Section 6.3 Gist of Reflections and Vertical Stretches
¶Subsection 6.3.1 Reflections
Thinking again of function notation as language, we know that the notation \(f(x)\) indicates that there is an input called \(x\) and an output called \(f(x)\text{.}\) Therefore, by replacing \(x\) with \(x\) we are using the opposite of the input.
Likewise, if we replace \(f(x)\) with \(f(x)\text{,}\) we are referring to the opposite of the output.
From a graphical standpoint, both of the transformations \(f(x)\) and \(f(x)\) represent reflections of a graph:
 \(y = f(x)\)
reflects \(y = f(x)\) over the horizontalaxis
 \(y = f(x)\)
reflects \(y = f(x)\) over the verticalaxis
Example 6.3.1.
The function \(g(x) = x^3  5x^2 + 2\) is graphed below.
To reflect \(g(x)\) over the \(x\)axis, we would take the opposite of the output by multiplying the formula by \(1\text{.}\)
The formula for this reflection is
and it is graphed below:
To reflect \(g(x)\) over the \(y\)axis, we would use the opposite of the input by evaluating \(g(x)\text{.}\)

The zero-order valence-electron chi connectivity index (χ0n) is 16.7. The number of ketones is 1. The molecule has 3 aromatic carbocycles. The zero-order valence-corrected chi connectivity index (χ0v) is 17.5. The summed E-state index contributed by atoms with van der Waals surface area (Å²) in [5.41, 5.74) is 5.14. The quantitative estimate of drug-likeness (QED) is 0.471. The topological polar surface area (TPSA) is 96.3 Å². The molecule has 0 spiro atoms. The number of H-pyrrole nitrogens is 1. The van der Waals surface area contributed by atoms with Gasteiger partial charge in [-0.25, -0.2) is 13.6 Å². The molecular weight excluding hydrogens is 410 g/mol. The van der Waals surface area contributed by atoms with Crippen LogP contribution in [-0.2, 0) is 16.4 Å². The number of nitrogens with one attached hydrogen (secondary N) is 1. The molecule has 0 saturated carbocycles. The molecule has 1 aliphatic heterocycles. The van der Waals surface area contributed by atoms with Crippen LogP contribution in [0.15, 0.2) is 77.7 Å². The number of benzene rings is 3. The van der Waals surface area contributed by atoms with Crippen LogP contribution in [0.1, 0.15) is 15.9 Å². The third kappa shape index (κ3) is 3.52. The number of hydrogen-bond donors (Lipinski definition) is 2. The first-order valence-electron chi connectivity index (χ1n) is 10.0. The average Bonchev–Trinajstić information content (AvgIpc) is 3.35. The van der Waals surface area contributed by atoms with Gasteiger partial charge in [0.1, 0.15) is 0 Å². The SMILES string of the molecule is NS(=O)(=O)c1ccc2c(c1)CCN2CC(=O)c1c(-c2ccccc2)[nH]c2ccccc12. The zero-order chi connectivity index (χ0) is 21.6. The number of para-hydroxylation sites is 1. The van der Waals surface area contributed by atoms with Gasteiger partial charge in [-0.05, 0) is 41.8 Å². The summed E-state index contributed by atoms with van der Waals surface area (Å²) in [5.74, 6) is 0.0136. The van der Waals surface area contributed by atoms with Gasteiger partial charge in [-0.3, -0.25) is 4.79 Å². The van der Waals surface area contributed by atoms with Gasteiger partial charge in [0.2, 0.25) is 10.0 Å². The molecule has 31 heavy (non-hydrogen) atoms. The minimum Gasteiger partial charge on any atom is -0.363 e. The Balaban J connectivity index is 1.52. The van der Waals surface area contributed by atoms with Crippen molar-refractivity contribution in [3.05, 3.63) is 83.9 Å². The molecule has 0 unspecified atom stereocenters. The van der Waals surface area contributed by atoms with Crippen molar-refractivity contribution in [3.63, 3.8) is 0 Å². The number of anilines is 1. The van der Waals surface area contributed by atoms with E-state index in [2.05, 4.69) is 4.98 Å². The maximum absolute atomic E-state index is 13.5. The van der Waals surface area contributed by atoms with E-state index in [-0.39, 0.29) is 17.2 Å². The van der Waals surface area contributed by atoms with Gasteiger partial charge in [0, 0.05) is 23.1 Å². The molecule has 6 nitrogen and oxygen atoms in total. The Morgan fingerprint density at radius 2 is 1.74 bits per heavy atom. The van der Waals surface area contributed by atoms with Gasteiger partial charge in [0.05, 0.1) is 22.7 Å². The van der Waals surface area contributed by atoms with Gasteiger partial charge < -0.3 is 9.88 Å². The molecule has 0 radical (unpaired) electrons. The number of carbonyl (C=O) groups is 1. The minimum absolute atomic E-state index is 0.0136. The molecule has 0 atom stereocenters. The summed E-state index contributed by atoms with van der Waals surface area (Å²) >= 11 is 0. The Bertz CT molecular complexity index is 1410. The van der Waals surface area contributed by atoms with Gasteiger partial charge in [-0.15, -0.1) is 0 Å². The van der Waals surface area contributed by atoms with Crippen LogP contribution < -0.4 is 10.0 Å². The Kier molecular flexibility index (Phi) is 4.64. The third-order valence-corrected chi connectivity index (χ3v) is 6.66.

The formula for this reflection is
and it is graphed below:
Now practice writing the formula for a function which has been transformed.
Checkpoint 6.3.5.
One use of the transformation \(f(x)\) is in redefining a variable from positivetonegative, or vice versa, as shown in the example below.
Example 6.3.6.
When deep sea divers swim back to the surface of the water after a dive, they must do so slowly. If a diver ascends too quickly, she may experience decompression sickness. In order to prevent this, divers must ascend at a rate slower than 33 ^{ft}⁄_{min}.
Suppose a diver begins at a depth of 100 ft and ascends at a rate of 30 ^{ft}⁄_{min}.
If we wanted to represent the diver's depth below the water as a function of time, we could write:
Alternatively, we could have written a function for the diver's altitude as a function of time. In this case, the diver's altitude when below the water would be negative, so our function would be:
Notice that the altitude is the opposite of the depth here, so our function \(g(t)\) is equal to \(f(t)\text{.}\)
The graphs below show these functions as reflections of each other over the horizontal axis.